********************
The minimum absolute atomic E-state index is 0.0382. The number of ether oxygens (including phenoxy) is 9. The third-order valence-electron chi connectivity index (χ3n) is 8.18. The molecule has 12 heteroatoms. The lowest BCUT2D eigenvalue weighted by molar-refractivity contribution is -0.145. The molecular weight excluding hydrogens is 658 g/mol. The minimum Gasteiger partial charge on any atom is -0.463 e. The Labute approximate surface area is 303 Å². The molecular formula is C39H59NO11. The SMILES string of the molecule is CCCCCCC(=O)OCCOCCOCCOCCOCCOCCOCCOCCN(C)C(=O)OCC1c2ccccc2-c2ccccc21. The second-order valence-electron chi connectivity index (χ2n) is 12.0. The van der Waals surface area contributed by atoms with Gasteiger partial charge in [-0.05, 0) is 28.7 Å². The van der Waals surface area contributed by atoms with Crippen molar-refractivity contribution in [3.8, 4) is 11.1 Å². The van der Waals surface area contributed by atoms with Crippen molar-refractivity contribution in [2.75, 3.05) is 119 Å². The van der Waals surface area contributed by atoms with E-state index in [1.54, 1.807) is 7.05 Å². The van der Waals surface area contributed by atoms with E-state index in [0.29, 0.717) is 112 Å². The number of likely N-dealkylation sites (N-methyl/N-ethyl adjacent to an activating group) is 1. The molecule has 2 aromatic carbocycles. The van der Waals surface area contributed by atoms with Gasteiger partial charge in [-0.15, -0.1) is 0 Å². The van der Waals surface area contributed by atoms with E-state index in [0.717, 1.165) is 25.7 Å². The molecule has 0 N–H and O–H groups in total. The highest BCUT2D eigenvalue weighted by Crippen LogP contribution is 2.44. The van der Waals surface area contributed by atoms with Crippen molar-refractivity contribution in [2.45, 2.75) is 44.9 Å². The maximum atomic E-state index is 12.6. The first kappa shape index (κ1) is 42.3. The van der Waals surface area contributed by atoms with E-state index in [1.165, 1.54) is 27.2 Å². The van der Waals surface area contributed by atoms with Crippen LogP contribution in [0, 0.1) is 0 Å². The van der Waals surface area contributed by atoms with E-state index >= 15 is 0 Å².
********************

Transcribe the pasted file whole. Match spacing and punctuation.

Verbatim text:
The minimum absolute atomic E-state index is 0.0382. The number of ether oxygens (including phenoxy) is 9. The third-order valence-electron chi connectivity index (χ3n) is 8.18. The molecule has 12 heteroatoms. The lowest BCUT2D eigenvalue weighted by molar-refractivity contribution is -0.145. The molecular weight excluding hydrogens is 658 g/mol. The minimum Gasteiger partial charge on any atom is -0.463 e. The Labute approximate surface area is 303 Å². The molecular formula is C39H59NO11. The SMILES string of the molecule is CCCCCCC(=O)OCCOCCOCCOCCOCCOCCOCCOCCN(C)C(=O)OCC1c2ccccc2-c2ccccc21. The second-order valence-electron chi connectivity index (χ2n) is 12.0. The van der Waals surface area contributed by atoms with Gasteiger partial charge in [-0.05, 0) is 28.7 Å². The van der Waals surface area contributed by atoms with Crippen molar-refractivity contribution in [3.8, 4) is 11.1 Å². The van der Waals surface area contributed by atoms with Crippen molar-refractivity contribution in [2.75, 3.05) is 119 Å². The van der Waals surface area contributed by atoms with E-state index in [1.54, 1.807) is 7.05 Å². The van der Waals surface area contributed by atoms with E-state index in [0.29, 0.717) is 112 Å². The number of likely N-dealkylation sites (N-methyl/N-ethyl adjacent to an activating group) is 1. The molecule has 2 aromatic carbocycles. The van der Waals surface area contributed by atoms with Gasteiger partial charge in [-0.15, -0.1) is 0 Å². The van der Waals surface area contributed by atoms with E-state index in [0.717, 1.165) is 25.7 Å². The molecule has 0 N–H and O–H groups in total. The highest BCUT2D eigenvalue weighted by Crippen LogP contribution is 2.44. The van der Waals surface area contributed by atoms with Crippen molar-refractivity contribution in [2.45, 2.75) is 44.9 Å². The maximum atomic E-state index is 12.6. The first kappa shape index (κ1) is 42.3. The van der Waals surface area contributed by atoms with E-state index in [1.165, 1.54) is 27.2 Å². The van der Waals surface area contributed by atoms with Crippen LogP contribution in [0, 0.1) is 0 Å². The van der Waals surface area contributed by atoms with E-state index >= 15 is 0 Å².